Advertisement

World Journal of Urology

, Volume 36, Issue 4, pp 519–527 | Cite as

68Ga-prostate specific membrane antigen (PSMA) positron emission tomography (PET) for primary staging of high-risk prostate cancer: a systematic review

  • Julia Corfield
  • Marlon Perera
  • Damien Bolton
  • Nathan Lawrentschuk
Topic Paper

Abstract

Purpose

To systematically review currently available data on 68Ga-prostate specific membrane antigen (PSMA) positron emission tomography (PET) used for the primary staging of high-risk prostate cancer.

Methods

We performed critical reviews of EMBASE, Web of Science (including MEDLINE) and Cochrane databases in October 2016 according to the Preferred Reporting Items for Systematic Review and Meta-analysis statement. We included studies that utilized 68Ga-PSMA PET for primary staging of prostate cancer. Quality was assessed using the Critical Appraisal Skills Programme checklist for diagnostic test studies.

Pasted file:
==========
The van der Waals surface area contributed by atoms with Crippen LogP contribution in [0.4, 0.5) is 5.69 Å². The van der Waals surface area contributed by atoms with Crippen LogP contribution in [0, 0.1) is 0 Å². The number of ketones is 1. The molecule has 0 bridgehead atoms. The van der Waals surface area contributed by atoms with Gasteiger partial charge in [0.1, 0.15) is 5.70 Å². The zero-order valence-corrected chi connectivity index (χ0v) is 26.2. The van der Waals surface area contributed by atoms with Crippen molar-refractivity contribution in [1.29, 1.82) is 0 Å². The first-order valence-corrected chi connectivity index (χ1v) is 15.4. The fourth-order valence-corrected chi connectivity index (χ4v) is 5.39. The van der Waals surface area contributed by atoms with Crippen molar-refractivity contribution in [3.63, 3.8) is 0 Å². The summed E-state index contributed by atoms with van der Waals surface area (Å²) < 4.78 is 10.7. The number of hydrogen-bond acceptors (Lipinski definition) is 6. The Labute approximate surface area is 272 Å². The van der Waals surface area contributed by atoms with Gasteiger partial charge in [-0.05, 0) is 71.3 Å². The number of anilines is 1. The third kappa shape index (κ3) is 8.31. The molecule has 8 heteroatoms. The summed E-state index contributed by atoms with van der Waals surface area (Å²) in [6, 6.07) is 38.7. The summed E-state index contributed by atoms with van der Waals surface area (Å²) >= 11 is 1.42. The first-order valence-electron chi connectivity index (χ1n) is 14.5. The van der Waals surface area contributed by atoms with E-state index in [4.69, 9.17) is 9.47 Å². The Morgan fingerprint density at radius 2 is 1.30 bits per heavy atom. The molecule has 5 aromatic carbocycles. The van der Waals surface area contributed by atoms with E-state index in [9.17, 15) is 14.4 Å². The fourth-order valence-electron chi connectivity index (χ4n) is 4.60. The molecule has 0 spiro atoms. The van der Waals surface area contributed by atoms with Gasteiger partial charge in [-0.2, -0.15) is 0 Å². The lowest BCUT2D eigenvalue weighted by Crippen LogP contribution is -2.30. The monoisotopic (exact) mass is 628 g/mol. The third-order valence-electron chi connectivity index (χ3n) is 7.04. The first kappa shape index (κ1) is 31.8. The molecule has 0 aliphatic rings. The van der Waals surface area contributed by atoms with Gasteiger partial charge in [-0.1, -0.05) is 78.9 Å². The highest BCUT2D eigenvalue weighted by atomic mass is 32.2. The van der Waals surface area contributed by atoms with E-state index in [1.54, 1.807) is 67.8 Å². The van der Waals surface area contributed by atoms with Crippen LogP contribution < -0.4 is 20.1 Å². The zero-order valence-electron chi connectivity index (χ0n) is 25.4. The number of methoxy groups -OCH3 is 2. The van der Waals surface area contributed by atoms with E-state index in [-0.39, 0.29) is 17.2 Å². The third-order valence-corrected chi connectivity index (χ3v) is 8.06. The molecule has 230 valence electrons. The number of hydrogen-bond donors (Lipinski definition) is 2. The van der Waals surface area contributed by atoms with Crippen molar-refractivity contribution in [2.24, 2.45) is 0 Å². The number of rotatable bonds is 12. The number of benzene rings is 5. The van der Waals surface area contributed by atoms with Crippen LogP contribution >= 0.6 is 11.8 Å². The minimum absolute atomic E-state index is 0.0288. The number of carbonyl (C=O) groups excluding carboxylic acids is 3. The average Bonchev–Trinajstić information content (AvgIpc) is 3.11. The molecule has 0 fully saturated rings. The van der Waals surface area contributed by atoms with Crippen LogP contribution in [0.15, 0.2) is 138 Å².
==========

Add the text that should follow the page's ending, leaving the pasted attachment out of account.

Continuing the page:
Results

Following our systematic search strategy, 12 studies were included for assessment. These studies comprised a total of 322 patients who underwent 68Ga-PSMA PET scanning for the purpose of primary staging. Only 5 of these studies included histopathologic correlation data. High variation in methodology and outcomes such as sensitivity (range 33–99%) and specificity (> 90%) was seen across all studies. The ability of 68Ga-PSMA PET to detect malignant lesions was evident across studies, with most studies demonstrating increased detection rates with respect to conventional imaging modalities.

Conclusions

In the primary staging of prostate cancer 68Ga-PSMA PET appears to outperform traditional imaging modalities. Overall, there are few high-quality studies investigating 68Ga-PSMA PET in this sub-group highlighting the need for formal assessment of PSMA PET in the form of large-volume, prospective studies.

Keywords

Prostate cancer Imaging Positron emission tomography Prostate-specific membrane antigen PSMA 

Notes

Acknowledgements

We would like to acknowledge the support of the Young urology researchers organisation (YURO) community of Australia and New Zealand for enabling this manuscript to progress to completion.

Author contributions

All authors in the submitted article have made a substantial contribution to the information submitted for publication. JC: protocol/project development, data collection or management, data analysis, manuscript writing/editing. MP: protocol/project development, data collection or management, data analysis, manuscript writing/editing. DB: protocol/project development. NL: protocol/project development, Manuscript writing/editing.